Using Lightmeters

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Using Lightmeters

Post by Admin on Fri Dec 26, 2008 12:11 pm

Using Lightmeters by David Vickers.

Whilst many people rely on the meter in the camera, for many years, cameras weren't fitted with TTL, iTTL, dTTL meters. What if you're using a medium format camera that doesn't have a CdS cell fitted to it? What if you are using large format gear?

Well, you could use the Sunny 16 rule (or perhaps more like the Sunny 11 rule here in the UK) - it works, but when faced with walking down a street with buildings either side, or walking through a woodland on a sunny day, where does that leave your exposure? I realise that many people can and do use this rule regularly, and I often use it to guess what it should be before getting out the meter. But there are different types of meter, so you need to be sure how to use it to get the best out of it.

There are three basic types:

  • Incident reading meter
  • Reflected reading meter
  • Flash meter

The meter shown below is an early Weston Master meter that I use on a regular basis, and it provides reflected light readings. The reflected light meter sees everything as standard grey and therefore provides an exposure reading based on that. The meter is ideally placed close to your subject and pointed towards it to get the reading. It has the disadvantage that if you point it at a black object then the meter 'normalises' it to 18% grey; it therefore tends to overexpose dark objects (meaning that you will need to under-expose to get the correct exposure (very light objects work in the opposite manner).

The following image shows a meter that can be used for either reflected readings, or incident readings. Incident readings measure the amount of light falling on your subject, rather than the light being reflected from it; this has the distinct advantage that it is not affected by the reflectance of the subject. So, an incident reading is not affected in the same way that a reflected reading off of a black subject (or chrome for that matter). Ideally you would use this by placing the meter up close to the subject, with the meter pointing back towards the camera.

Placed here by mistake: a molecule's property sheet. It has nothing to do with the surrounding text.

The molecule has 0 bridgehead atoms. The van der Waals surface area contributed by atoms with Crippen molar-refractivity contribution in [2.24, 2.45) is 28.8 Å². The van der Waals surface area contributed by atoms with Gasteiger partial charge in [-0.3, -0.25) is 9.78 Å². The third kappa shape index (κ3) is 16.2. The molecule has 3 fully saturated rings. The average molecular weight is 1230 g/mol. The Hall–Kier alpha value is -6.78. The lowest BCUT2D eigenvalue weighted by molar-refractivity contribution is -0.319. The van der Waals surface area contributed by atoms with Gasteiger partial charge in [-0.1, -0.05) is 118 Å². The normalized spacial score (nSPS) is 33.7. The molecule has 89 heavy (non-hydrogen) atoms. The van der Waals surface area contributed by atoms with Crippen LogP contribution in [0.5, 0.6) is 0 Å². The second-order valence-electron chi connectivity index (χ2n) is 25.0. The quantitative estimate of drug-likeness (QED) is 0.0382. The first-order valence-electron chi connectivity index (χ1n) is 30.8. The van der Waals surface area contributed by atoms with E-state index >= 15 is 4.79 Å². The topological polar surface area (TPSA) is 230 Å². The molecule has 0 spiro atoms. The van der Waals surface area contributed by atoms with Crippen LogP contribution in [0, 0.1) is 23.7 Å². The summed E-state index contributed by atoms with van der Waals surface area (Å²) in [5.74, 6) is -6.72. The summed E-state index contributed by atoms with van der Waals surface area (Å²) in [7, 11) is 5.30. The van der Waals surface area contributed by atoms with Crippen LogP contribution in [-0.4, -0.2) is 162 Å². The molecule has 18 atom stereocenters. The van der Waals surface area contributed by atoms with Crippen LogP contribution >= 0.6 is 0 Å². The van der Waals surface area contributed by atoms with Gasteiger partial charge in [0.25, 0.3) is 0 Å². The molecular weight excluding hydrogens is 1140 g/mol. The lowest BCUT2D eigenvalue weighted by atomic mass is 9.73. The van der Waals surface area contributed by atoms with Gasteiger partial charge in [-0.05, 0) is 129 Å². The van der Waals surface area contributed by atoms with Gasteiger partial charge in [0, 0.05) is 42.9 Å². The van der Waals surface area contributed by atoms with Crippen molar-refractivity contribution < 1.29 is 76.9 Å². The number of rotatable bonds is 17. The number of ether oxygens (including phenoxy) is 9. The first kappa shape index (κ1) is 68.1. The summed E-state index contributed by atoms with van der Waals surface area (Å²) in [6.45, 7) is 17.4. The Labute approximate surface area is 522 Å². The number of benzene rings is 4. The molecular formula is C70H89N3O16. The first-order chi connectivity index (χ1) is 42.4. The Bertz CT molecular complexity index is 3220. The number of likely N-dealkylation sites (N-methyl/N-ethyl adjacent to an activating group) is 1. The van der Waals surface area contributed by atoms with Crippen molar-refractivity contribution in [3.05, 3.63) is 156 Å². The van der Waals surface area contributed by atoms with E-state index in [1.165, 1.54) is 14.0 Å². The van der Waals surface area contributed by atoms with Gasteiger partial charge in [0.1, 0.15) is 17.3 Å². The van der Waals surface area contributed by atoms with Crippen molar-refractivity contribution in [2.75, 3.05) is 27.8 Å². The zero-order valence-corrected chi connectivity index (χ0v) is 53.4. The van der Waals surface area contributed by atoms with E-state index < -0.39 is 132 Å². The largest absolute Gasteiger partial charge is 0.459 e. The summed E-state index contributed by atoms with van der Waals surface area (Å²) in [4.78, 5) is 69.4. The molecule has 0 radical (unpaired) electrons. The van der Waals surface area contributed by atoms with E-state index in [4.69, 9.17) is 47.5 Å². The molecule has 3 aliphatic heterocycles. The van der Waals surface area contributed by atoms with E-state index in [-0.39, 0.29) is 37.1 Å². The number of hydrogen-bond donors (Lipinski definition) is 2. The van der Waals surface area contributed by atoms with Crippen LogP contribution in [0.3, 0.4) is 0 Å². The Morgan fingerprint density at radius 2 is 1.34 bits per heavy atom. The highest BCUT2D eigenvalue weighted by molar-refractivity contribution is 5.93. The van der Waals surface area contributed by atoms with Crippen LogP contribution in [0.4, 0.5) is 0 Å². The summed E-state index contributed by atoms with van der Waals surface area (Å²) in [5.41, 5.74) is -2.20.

When it comes to reading light from a flash (strobe), the burst of light is so quick that normal meters will not be able to react quick enough to give you a correct reading. For this situation, a flashmeter is required (shown below). This particular model takes a reading and provides an aperture to use (remember that flash light is basically unaffected by the shutter speed as long as you remain under, or at, the sync speed for your camera). The flashmeter is used in the same manner as the incident meter above, and several models are available that can provide you reflected / incident / flash readings.

There are other options available to you - spotmeters for example allow you to measure light within a 10 / 5 / 2 / 1 degree cone from the meter, and are especially used by those afficionados of the Zone System.

Personally, I like my Weston Meter, it uses no batteries and complements my '37 Leica II. I've just had new cells fitted and it's been calibrated - and it's ready again for another 60 years service.

If you want to know where you can get your Weston Meter serviced / recalibrated, just ask in the comments.

David Vickers.
Creative Image Maker: dedicated to traditional photographic processes.

Posts : 21
Join date : 2008-12-22
Age : 49
Location : Near London, UK.

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